Barreda y Aguilar, Federico Luciano (1827-1883) | Southern Illinois University Special Collections Research Center
Name: Barreda y Aguilar, Federico Luciano (1827-1883)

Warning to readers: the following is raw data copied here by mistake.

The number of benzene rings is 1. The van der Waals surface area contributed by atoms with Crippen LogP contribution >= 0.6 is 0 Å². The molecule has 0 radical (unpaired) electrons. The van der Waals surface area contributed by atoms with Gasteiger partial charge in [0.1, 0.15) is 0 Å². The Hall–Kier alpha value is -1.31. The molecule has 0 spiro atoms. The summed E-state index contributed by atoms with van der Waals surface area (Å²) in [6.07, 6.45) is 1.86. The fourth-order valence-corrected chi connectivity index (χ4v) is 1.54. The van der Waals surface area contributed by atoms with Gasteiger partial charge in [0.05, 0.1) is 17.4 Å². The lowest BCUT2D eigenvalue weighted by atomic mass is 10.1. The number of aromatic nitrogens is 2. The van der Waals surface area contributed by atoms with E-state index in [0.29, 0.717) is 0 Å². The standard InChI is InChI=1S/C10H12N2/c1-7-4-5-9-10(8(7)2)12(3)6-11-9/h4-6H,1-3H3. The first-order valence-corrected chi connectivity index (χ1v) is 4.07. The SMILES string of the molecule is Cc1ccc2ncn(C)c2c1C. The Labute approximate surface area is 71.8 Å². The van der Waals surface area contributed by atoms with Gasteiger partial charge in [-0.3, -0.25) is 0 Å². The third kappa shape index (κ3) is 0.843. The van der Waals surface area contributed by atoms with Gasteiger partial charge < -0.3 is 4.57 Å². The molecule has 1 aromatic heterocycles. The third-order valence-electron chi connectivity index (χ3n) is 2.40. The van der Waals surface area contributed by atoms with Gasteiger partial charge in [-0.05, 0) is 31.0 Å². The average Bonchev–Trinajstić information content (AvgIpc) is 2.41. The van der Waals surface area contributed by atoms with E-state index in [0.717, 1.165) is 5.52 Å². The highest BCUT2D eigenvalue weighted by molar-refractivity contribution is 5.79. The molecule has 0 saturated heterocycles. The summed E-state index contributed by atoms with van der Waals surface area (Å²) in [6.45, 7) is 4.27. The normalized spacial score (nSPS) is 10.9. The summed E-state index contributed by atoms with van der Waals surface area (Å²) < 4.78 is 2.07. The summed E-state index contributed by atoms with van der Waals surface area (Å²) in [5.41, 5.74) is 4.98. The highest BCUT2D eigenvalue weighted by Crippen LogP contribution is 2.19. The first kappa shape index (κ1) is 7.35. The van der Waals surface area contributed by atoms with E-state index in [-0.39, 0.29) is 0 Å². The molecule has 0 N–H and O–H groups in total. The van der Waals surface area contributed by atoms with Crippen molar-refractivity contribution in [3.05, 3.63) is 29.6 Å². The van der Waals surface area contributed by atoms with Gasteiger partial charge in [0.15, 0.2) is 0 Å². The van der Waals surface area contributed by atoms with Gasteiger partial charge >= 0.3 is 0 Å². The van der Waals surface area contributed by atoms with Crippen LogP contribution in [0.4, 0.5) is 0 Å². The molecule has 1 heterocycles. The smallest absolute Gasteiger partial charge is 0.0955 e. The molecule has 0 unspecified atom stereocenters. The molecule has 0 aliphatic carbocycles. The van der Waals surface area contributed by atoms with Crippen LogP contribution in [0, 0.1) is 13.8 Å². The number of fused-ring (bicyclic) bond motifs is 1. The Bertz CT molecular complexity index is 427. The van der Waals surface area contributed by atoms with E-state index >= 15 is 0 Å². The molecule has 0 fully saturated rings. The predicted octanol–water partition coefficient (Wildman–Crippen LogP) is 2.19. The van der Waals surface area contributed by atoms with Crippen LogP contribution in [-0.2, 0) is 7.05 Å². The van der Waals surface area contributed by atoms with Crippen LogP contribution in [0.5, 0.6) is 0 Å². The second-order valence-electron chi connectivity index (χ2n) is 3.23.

Historical Note: Federico Luciano Barreda y Aguilar was born in Spain and immigrated to Peru at the age of thirteen. In 1851, with his older brother Felipe, he obtained a lucrative contract to market Peruvian guano in the United States. Federico established an office in Baltimore, Maryland, and purchased property in Newport, and on Madison Avenue in New York. Barreda worked with the Peruvian government as a confidential agent, was an ambassador under Abraham Lincoln, and served as Peru's plenipotentiary in negotiations with the governments of Spain and Russia. From mid-1864 to early 1866, Barreda resided in Europe, and assumed the added roles of Minister to France and Great Britain. Throughout 1866 and 1867, Barreda fought off false accusations of bribery, conspiracy and theft, both from Washington and Peru. Barreda eventually responded to these accusations with his publication, "The Minister of Peru in the United States and his Caluminator," silencing further attacks upon his character. Federico turned to business, negotiating the Peruvian-Chilean joint bonds and speculating railroad stocks and U.S. Treasury Bonds, as well as investigating in the shipping business and securities trading. Following the market crash of 1873 Federico was forced to borrow from his brother, Felipe. The Barredas returned to the United States and settled down in Drum Point, a farm on the tip of the Maryland peninsula. Federico joined in a shipping and trading enterprise throughout Panama and Guatemala and set up offices in San Francisco, where he eventually moved his family. He died in 1883, leaving his wife, Matilde to raise their remaining son and two daughters. Matilde lived to help raise her grandchildren, of which Frederick Barreda Sherman, donor of these papers, was one.